Days 18 to 30
Mice are monitored for the next seven days. Researchers weigh them daily, because weight is a significant indicator of the animal’s wellbeing. Blood samples are collected on certain dates for analysis of each animal’s immune response.
Additionally, the safety officer comes in at least once during this stage to perform a select agent compliance audit.
“The animals are euthanized when they show signs of sickness or at the end of that seven-day period,” says Alderman. “And then the researchers perform necropsies, do titers on certain organs, get the final bacterial counts, and send the collected data out of the lab electronically. Since we have computers in each of our labs, researchers don’t have to worry about bringing out paperwork, which further streamlines the efficiency of operation.”
One of the biggest success stories of the case study was the rapid repair of a primary autoclave serving the animal suite where the research was being conducted.
When the autoclave went out of service on day 20 of the experiment, the RBL team was able to get it back online quickly because it is not reliant on an outside contractor for autoclave failures.
“We prefer not to bring waste out of the animal suite without autoclaving it,” says Alderman. “Since our senior maintenance mechanic is certified to service our autoclave units, he was able to fix the problem promptly.”
“During the initial few months of operation for the RBL, autoclave failures were commonplace. At the time, we relied on an out-of-town service contractor to repair our units,” he says. “It typically took three to four days to get an autoclave back up and running, and that was just not acceptable. So we sent two of our mechanics to be trained as certified technicians by the manufacturer. Now they can diagnose and correct the majority of failures that occur with our autoclaves, and we’ve seen downtimes drop from three to four days down to a few hours.”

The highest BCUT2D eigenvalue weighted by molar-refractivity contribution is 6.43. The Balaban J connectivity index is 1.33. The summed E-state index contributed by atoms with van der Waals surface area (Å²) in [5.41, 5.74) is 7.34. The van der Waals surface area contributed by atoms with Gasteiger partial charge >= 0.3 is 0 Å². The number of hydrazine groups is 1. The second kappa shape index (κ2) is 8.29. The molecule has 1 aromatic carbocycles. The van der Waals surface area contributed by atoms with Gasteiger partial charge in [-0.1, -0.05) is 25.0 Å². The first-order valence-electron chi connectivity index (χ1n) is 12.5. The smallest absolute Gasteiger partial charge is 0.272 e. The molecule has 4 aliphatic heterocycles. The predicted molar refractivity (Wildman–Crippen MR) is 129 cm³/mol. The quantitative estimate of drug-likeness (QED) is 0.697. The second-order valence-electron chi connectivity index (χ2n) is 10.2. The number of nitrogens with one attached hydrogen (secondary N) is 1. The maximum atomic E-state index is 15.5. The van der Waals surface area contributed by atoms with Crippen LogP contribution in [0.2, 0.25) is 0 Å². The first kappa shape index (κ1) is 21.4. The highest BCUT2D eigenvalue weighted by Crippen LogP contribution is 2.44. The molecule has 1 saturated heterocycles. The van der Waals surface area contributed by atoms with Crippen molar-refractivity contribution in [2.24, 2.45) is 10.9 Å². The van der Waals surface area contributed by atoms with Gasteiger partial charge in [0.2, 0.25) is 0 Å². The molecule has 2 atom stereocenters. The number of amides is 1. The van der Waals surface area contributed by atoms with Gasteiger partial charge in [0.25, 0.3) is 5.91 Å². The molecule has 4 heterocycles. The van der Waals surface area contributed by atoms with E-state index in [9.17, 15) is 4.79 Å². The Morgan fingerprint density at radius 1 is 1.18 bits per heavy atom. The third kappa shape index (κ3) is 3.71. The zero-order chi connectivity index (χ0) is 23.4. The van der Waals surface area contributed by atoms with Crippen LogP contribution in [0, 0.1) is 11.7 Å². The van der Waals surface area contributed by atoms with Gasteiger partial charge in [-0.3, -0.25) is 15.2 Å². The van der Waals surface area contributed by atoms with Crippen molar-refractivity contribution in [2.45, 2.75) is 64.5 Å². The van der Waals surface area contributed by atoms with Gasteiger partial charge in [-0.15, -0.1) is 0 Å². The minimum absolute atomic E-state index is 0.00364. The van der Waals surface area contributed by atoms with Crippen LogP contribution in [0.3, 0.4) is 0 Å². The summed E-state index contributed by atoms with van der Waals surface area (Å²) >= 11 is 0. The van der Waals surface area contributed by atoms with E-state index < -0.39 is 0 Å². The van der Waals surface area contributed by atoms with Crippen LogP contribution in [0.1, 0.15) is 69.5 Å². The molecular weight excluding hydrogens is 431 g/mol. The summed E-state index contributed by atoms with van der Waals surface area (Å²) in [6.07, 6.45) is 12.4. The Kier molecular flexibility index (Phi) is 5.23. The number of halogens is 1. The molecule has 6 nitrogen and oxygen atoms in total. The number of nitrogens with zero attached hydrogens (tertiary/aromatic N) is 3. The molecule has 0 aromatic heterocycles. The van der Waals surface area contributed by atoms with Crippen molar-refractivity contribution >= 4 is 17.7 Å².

Each registered select agent facility is subject to an unannounced federal inspection, and CDC inspections are required by law to occur at least every three years. According to Alderman, being ready for this type of surprise inspection requires constant communication between the responsible official, the select agent principal investigator, and the director of safety and operations.
“You are required to have an updated biosafety, security, and incident-response plan on file,” says Alderman. “A drill of each plan must be documented on a routine basis. In addition, it is important to organize all training and compliance logs in a manner that is easily retrieved and presentable.”
Other critical audit elements include having properly trained workers in all relevant disciplines, having proper security features, and keeping organized records of annual facility verification data.
At the RBL, the director of safety conducts routine audits of lab activities, some of which are performed remotely using CCTV footage instead of disrupting operations by physical presence in the space.
Maximizing BSL Efficiency
The Duke case study reveals some of the most important aspects of maintaining an efficiently operating biocontainment lab that can rapidly execute new select agent experiments and always be prepared for surprise inspections: a strong institutional commitment to excellence, a customized database for scheduling and tracking of lab space and equipment, extensive cross-training of staff, and a trained maintenance person on site with appropriate spare parts available for immediate use.
“It’s very helpful that we’ve taken the time to cross-train a number of our personnel, so that if someone calls in sick or takes vacation, normal operation continues. Another key is constant communication across the multiple disciplines that make up our facility staff. That’s a big part of our success. The efficiency with which our facility operates is really due to the fact that we have a terrific team.”
By Johnathon Allen
This report is based on a presentation by Scott Alderman at Tradeline’s International Biocontainment Facilities 2014 conference.